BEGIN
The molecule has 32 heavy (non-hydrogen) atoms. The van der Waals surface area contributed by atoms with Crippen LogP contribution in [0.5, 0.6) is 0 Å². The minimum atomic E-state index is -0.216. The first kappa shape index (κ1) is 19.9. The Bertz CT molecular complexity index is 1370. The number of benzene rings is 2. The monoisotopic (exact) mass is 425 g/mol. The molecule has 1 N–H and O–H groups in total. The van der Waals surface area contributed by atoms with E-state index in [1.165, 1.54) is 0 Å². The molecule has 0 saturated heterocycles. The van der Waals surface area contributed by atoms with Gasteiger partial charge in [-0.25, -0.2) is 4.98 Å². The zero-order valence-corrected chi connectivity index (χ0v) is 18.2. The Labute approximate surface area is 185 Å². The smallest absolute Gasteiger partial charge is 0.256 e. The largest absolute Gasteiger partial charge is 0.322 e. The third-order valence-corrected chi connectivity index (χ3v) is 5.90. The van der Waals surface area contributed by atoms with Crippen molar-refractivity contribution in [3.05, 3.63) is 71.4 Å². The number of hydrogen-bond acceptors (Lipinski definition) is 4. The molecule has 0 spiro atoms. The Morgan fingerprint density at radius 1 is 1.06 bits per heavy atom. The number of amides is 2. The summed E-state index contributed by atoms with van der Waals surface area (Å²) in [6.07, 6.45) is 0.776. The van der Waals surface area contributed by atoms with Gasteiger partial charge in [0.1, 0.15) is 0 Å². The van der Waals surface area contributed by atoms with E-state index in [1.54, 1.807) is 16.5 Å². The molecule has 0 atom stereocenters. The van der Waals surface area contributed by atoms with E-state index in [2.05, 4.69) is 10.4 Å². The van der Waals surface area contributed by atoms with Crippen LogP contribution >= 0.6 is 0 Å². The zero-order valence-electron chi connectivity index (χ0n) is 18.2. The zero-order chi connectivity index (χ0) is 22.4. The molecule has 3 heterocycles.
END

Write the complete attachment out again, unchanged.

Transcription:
The molecule has 32 heavy (non-hydrogen) atoms. The van der Waals surface area contributed by atoms with Crippen LogP contribution in [0.5, 0.6) is 0 Å². The minimum atomic E-state index is -0.216. The first kappa shape index (κ1) is 19.9. The Bertz CT molecular complexity index is 1370. The number of benzene rings is 2. The monoisotopic (exact) mass is 425 g/mol. The molecule has 1 N–H and O–H groups in total. The van der Waals surface area contributed by atoms with E-state index in [1.165, 1.54) is 0 Å². The molecule has 0 saturated heterocycles. The van der Waals surface area contributed by atoms with Gasteiger partial charge in [-0.25, -0.2) is 4.98 Å². The zero-order valence-corrected chi connectivity index (χ0v) is 18.2. The Labute approximate surface area is 185 Å². The smallest absolute Gasteiger partial charge is 0.256 e. The largest absolute Gasteiger partial charge is 0.322 e. The third-order valence-corrected chi connectivity index (χ3v) is 5.90. The van der Waals surface area contributed by atoms with Crippen molar-refractivity contribution in [3.05, 3.63) is 71.4 Å². The number of hydrogen-bond acceptors (Lipinski definition) is 4. The molecule has 0 spiro atoms. The Morgan fingerprint density at radius 1 is 1.06 bits per heavy atom. The number of amides is 2. The summed E-state index contributed by atoms with van der Waals surface area (Å²) in [6.07, 6.45) is 0.776. The van der Waals surface area contributed by atoms with Gasteiger partial charge in [0.1, 0.15) is 0 Å². The van der Waals surface area contributed by atoms with E-state index in [1.54, 1.807) is 16.5 Å². The molecule has 0 atom stereocenters. The van der Waals surface area contributed by atoms with E-state index in [2.05, 4.69) is 10.4 Å². The van der Waals surface area contributed by atoms with Crippen LogP contribution >= 0.6 is 0 Å². The zero-order valence-electron chi connectivity index (χ0n) is 18.2. The zero-order chi connectivity index (χ0) is 22.4. The molecule has 3 heterocycles.